V. I.   Lenin

Osvobozhdeniye-ists and New-Iskrists, Monarchists and Girondists

Published: Vperyod, No. 9, March 8 (February 23), 1905. Published according to the text in Vperyod.
Source: Lenin Collected Works, Foreign Languages Publishing House, 1962, Moscow, Volume 8, pages 221-222.
Translated: Bernard Isaacs and The Late Isidor Lasker
Transcription\Markup: R. Cymbala
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Osvobozhdeniye, No. 66, published a review of Martynov’s pamphlet Two Dictatorships (approved and recommended by the editors of Iskra; see issue No. 84). As was to be expected, the liberal bourgeois does not conceal his sympathies with the opportunist wing of the Social-Democratic movement. Osvobozhdeniye regards Martynov’s pamphlet, “like the work of Mr. Akimov”, as “one of the most interesting contributions to Social-Democratic literature of the present day”. Gould a liberal have reacted in any other way to the preaching of tail-ism, which seeks to frighten the revolutionary class with the dire perspective of participation in the provisional government and the “revolutionary dictatorship” in a democratic revolution (which Martynov, in his fear of “Jacobinism” confounds with the socialist revolution!)? Is it merely a coincidence that Osvobozhdeniye, in the article “A Significant Turn”, welcomed Plekhanov’s ideas of making concessions to the revisionists? How is one to account for Osvobozhdeniye’s assertion (No. 57) that in fact, the Menshevists are now defending something more vital and essential than the Bolshevists”? Is it not because “the only hope for the ideological vitality of Russian liberalism lies in the vitality of Social-Democratic opportunism” (see our publication An Obliging Liberal[1] )? Was Mr. Struve right or wrong in contending that Trotsky’s pamphlet Our Political Tasks, published under the editorship of “Iskra” (see issue No. 72) “is perfectly right in defending certain   ideas with which readers of Social-Democratic literature have been familiar from the writings of Messrs. Akimov, Martynov, Krichevsky, and other so-called Economists” (Osvobozhdeniye, No. 57)? Had Martynov and Co. stopped to think of these questions, they might perhaps have been able to grasp the puzzling (how very, very puzzling!) ideas of the old Iskra about the similarity of the relations between the Jacobins and the Girondists, on the one hand, and between the revolutionary Social-Democrats and the opportunists, on the other. (This idea was first advanced, if we are not mistaken, in the leading article of Iskra, No. 2, written by Plekhanov.) Were the Girondists traitors to the cause of the Great French Revolution? They were not. But they were inconsistent, wavering, opportunist champions of that cause. That is why they were opposed by the Jacobins, who upheld the interests of the advanced class of the eighteenth century as consistently as the revolutionary Social-Democrats uphold the interests of the advanced class of the twentieth. That is why the downright betrayers of the cause of the great revolution, the monarchists, the clerical constitutionalists, etc., supported the Girondists and shielded them from the attacks of the Jacobins. Are you beginning to see light now, most honourable Girondist Martynov? Not yet? Well, we shall try to clarify the point further. Are the new-Iskrists traitors to the proletarian cause? No. But they are inconsistent, wavering, opportunist champions of the cause (and of the organisational and tactical principles illumining the cause). That is why their position is opposed by the revolutionary Social-Democrats (by some directly and overtly, by others covertly, behind the closed doors of their editorial offices, with devices and ruses). That is why the new-Iskrists are ideologically sup ported and shielded by the Osvobozhdeniye crowd—the down right betrayers of the proletarian cause. Are you beginning to see light now, most honourable Girondist Martynov?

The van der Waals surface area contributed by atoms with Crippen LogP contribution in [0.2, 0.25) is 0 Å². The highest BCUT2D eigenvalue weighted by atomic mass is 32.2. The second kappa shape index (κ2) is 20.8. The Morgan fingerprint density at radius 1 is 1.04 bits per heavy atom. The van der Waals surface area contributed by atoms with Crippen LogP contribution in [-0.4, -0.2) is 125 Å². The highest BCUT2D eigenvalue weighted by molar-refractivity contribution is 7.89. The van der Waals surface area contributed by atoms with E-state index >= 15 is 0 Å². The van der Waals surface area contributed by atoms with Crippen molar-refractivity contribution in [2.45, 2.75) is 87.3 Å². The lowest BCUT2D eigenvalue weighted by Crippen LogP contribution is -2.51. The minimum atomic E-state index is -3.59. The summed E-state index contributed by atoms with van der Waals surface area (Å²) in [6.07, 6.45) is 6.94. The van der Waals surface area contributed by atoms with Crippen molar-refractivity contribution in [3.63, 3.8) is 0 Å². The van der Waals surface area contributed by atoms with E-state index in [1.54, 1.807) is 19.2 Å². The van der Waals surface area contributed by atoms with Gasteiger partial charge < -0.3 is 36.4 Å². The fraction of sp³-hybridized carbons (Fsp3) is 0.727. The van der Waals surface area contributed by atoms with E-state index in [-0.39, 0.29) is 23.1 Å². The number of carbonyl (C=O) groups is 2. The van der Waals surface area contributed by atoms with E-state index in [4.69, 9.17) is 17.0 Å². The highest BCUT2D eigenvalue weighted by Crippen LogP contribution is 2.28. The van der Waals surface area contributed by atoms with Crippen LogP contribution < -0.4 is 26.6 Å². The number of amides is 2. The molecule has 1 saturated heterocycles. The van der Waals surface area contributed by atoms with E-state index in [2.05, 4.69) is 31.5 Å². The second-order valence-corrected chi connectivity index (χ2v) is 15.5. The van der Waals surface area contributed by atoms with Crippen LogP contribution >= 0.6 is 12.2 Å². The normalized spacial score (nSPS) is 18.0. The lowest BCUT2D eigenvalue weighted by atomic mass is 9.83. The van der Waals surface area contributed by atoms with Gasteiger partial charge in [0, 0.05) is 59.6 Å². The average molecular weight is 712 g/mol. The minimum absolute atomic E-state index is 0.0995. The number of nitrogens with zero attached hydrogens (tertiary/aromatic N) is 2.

[1] First published as a leaflet, Geneva, November 6, 1904. See present edition, Vol. 7, pp. 486-89.—Ed.

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